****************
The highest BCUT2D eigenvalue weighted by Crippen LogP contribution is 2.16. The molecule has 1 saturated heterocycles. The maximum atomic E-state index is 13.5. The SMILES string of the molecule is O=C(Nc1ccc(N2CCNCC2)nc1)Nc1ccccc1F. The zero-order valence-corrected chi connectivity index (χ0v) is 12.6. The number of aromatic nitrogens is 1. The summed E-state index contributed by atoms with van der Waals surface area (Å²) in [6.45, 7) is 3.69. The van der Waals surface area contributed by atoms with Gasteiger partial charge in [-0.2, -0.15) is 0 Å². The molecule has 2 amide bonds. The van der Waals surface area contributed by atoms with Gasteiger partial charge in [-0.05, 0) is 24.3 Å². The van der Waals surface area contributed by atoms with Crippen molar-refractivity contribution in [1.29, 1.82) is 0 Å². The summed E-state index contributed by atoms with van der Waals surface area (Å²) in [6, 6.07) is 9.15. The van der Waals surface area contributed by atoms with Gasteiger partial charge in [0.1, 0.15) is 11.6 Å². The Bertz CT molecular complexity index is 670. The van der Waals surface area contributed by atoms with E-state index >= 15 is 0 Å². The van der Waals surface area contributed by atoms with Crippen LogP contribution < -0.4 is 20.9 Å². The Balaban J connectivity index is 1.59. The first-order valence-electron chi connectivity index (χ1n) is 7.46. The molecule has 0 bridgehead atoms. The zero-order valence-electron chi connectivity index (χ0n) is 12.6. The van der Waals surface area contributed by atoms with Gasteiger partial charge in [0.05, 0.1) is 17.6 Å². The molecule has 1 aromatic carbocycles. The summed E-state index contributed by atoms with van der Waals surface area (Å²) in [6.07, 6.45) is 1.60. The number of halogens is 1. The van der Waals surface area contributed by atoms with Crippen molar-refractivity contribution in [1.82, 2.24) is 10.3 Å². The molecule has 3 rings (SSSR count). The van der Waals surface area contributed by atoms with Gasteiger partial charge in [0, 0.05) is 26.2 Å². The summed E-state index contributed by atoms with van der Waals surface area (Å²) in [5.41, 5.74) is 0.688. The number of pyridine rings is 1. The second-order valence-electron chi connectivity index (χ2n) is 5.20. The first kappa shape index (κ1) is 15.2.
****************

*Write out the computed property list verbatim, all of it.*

The highest BCUT2D eigenvalue weighted by Crippen LogP contribution is 2.16. The molecule has 1 saturated heterocycles. The maximum atomic E-state index is 13.5. The SMILES string of the molecule is O=C(Nc1ccc(N2CCNCC2)nc1)Nc1ccccc1F. The zero-order valence-corrected chi connectivity index (χ0v) is 12.6. The number of aromatic nitrogens is 1. The summed E-state index contributed by atoms with van der Waals surface area (Å²) in [6.45, 7) is 3.69. The van der Waals surface area contributed by atoms with Gasteiger partial charge in [-0.2, -0.15) is 0 Å². The molecule has 2 amide bonds. The van der Waals surface area contributed by atoms with Gasteiger partial charge in [-0.05, 0) is 24.3 Å². The van der Waals surface area contributed by atoms with Crippen molar-refractivity contribution in [1.29, 1.82) is 0 Å². The summed E-state index contributed by atoms with van der Waals surface area (Å²) in [6, 6.07) is 9.15. The van der Waals surface area contributed by atoms with Gasteiger partial charge in [0.1, 0.15) is 11.6 Å². The Bertz CT molecular complexity index is 670. The van der Waals surface area contributed by atoms with E-state index >= 15 is 0 Å². The van der Waals surface area contributed by atoms with Crippen LogP contribution < -0.4 is 20.9 Å². The Balaban J connectivity index is 1.59. The first-order valence-electron chi connectivity index (χ1n) is 7.46. The molecule has 0 bridgehead atoms. The zero-order valence-electron chi connectivity index (χ0n) is 12.6. The van der Waals surface area contributed by atoms with Gasteiger partial charge in [0.05, 0.1) is 17.6 Å². The molecule has 1 aromatic carbocycles. The summed E-state index contributed by atoms with van der Waals surface area (Å²) in [6.07, 6.45) is 1.60. The number of halogens is 1. The van der Waals surface area contributed by atoms with Crippen molar-refractivity contribution in [1.82, 2.24) is 10.3 Å². The molecule has 3 rings (SSSR count). The van der Waals surface area contributed by atoms with Gasteiger partial charge in [0, 0.05) is 26.2 Å². The summed E-state index contributed by atoms with van der Waals surface area (Å²) in [5.41, 5.74) is 0.688. The number of pyridine rings is 1. The second-order valence-electron chi connectivity index (χ2n) is 5.20. The first kappa shape index (κ1) is 15.2.